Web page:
From Foreigner to Foreigner: Los Angeles to Seoul

By Kensi Martinez ’21

Anyone who knows me can attest to my avid love for Quora, a question-and-answer website where you can find people from the likes of regular high school students to Barack Obama himself. I can spend anywhere from one to eight hours on the site daily, learning personal opinions, facts, and news—and sometimes writing them myself as the fourth-most viewed writer for Pomona College!

Recently, I stumbled across a question while scrolling through my feed: “Can empathy be developed or is it just a natural trait?” The top answer described a woman’s experience on both sides of being a foreigner, from discriminating against an Indian man for his poor English in a chemical engineering lab to becoming the one discriminated against in Thailand for her poor Thai/Siamese. Having recently returned from my month and a half study abroad program in Korea, I realized that what made me feel so at ease in Korea as a foreigner was that, unlike this (white) woman, I had gone from being a foreigner to being a foreigner. A bit of a funny sentence, isn’t it? Let me unpack it.

While I am a U.S. citizen and was born in Los Angeles, I am of Honduran decent and am a first-generation American. Like the Indian man, there was a time in my life when I struggled to learn English, having only been taught Spanish at home, and a time when my intellect was called into question because of my lack of English-speaking abilities. The most difficult question to answer has always been, “Where are you from?” Most often, people aren’t looking for me to tell them I’m from Los Angeles, but, rather, asking me about my background because my brown skin and 3c curly hair have permanently marked me as a “foreigner” in my own country.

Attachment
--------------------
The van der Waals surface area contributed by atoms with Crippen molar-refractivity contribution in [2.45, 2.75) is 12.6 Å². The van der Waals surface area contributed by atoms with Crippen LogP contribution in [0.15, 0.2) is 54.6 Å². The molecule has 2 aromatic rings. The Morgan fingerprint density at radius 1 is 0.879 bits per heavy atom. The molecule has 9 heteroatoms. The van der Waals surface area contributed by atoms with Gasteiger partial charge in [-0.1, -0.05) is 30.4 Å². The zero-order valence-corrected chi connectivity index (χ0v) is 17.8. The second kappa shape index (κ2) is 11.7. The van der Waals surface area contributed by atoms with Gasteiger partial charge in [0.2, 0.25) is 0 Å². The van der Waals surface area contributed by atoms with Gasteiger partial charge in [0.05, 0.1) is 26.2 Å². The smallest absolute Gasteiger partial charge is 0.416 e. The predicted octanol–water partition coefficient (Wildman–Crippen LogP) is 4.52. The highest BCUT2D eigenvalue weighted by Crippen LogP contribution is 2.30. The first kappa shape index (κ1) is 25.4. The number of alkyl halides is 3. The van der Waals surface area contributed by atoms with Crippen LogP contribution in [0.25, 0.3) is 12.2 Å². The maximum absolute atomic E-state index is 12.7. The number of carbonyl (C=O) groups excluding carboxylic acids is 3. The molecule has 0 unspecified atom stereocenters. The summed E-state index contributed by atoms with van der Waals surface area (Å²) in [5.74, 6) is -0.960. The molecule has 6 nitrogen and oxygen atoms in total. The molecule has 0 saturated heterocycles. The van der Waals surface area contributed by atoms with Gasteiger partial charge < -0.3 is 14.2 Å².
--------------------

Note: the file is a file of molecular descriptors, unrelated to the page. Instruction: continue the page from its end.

karaoke in KoreaWhile it is obvious how I was marked as a foreigner in Korea, even there, I was often labeled by Koreans as “Latina” or “Mexican,” not “American.” However, the most interesting thing I discovered was the stereotypes Koreans had about Latina women were similar to those I experienced in America. During a whole-day tour of Seoul, I had the opportunity to talk in-depth with three Korean university students, each studying at different prestigious universities in Korea. One of the things we briefly discussed was their insights on non-white foreigners. At the time of my asking, we had already shared a meal and gone to a 노래방 (noraebang, Korean-style karaoke in a private room), so the mood was light and comfortable. They answered me honestly, admitting that there was a preference in Korea for white foreigners, and the two men in the group elaborated on the highly sexualized image of Latina women in Korea. Similar to the stereotype in the U.S., Latina women were viewed as promiscuous and “easy.” Essentially, nothing had changed: I had gone from being a foreigner to being a foreigner.

P.S.: I really did love my stay in Korea—this blog post only showcases one side of my experiences in Korea. I’ll write about the many cultural excursions I took and what I learned in my next blog post!